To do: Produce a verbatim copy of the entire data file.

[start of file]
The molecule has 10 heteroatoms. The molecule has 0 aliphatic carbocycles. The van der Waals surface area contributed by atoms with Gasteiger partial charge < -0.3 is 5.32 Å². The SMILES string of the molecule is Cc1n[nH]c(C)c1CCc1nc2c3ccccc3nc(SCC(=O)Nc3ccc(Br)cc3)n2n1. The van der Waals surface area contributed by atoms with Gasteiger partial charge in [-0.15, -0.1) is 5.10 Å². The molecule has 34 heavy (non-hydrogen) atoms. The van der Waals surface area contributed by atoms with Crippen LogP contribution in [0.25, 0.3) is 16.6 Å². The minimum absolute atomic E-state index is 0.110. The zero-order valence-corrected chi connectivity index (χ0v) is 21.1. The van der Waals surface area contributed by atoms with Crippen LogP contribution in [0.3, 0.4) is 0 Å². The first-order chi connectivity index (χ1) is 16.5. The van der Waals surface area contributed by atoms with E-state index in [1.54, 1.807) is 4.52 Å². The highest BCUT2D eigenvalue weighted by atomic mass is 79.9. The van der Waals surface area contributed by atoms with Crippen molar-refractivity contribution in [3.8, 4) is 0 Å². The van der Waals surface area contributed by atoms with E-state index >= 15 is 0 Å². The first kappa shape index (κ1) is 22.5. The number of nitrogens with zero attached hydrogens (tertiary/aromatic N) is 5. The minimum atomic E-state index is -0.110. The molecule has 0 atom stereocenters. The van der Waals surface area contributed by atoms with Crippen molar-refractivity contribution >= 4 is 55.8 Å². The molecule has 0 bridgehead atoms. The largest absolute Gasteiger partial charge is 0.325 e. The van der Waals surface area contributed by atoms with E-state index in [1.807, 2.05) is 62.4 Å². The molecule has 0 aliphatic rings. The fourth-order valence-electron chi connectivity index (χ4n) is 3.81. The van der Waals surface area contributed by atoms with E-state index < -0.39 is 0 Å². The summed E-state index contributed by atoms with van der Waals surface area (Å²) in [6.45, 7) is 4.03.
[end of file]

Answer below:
The molecule has 10 heteroatoms. The molecule has 0 aliphatic carbocycles. The van der Waals surface area contributed by atoms with Gasteiger partial charge < -0.3 is 5.32 Å². The SMILES string of the molecule is Cc1n[nH]c(C)c1CCc1nc2c3ccccc3nc(SCC(=O)Nc3ccc(Br)cc3)n2n1. The van der Waals surface area contributed by atoms with Gasteiger partial charge in [-0.15, -0.1) is 5.10 Å². The molecule has 34 heavy (non-hydrogen) atoms. The van der Waals surface area contributed by atoms with Crippen LogP contribution in [0.25, 0.3) is 16.6 Å². The minimum absolute atomic E-state index is 0.110. The zero-order valence-corrected chi connectivity index (χ0v) is 21.1. The van der Waals surface area contributed by atoms with Crippen LogP contribution in [0.3, 0.4) is 0 Å². The first-order chi connectivity index (χ1) is 16.5. The van der Waals surface area contributed by atoms with E-state index in [1.54, 1.807) is 4.52 Å². The highest BCUT2D eigenvalue weighted by atomic mass is 79.9. The van der Waals surface area contributed by atoms with Crippen molar-refractivity contribution in [3.8, 4) is 0 Å². The van der Waals surface area contributed by atoms with E-state index >= 15 is 0 Å². The first kappa shape index (κ1) is 22.5. The number of nitrogens with zero attached hydrogens (tertiary/aromatic N) is 5. The minimum atomic E-state index is -0.110. The molecule has 0 atom stereocenters. The van der Waals surface area contributed by atoms with Crippen molar-refractivity contribution >= 4 is 55.8 Å². The molecule has 0 bridgehead atoms. The largest absolute Gasteiger partial charge is 0.325 e. The van der Waals surface area contributed by atoms with E-state index in [1.807, 2.05) is 62.4 Å². The molecule has 0 aliphatic rings. The fourth-order valence-electron chi connectivity index (χ4n) is 3.81. The van der Waals surface area contributed by atoms with E-state index < -0.39 is 0 Å². The summed E-state index contributed by atoms with van der Waals surface area (Å²) in [6.45, 7) is 4.03.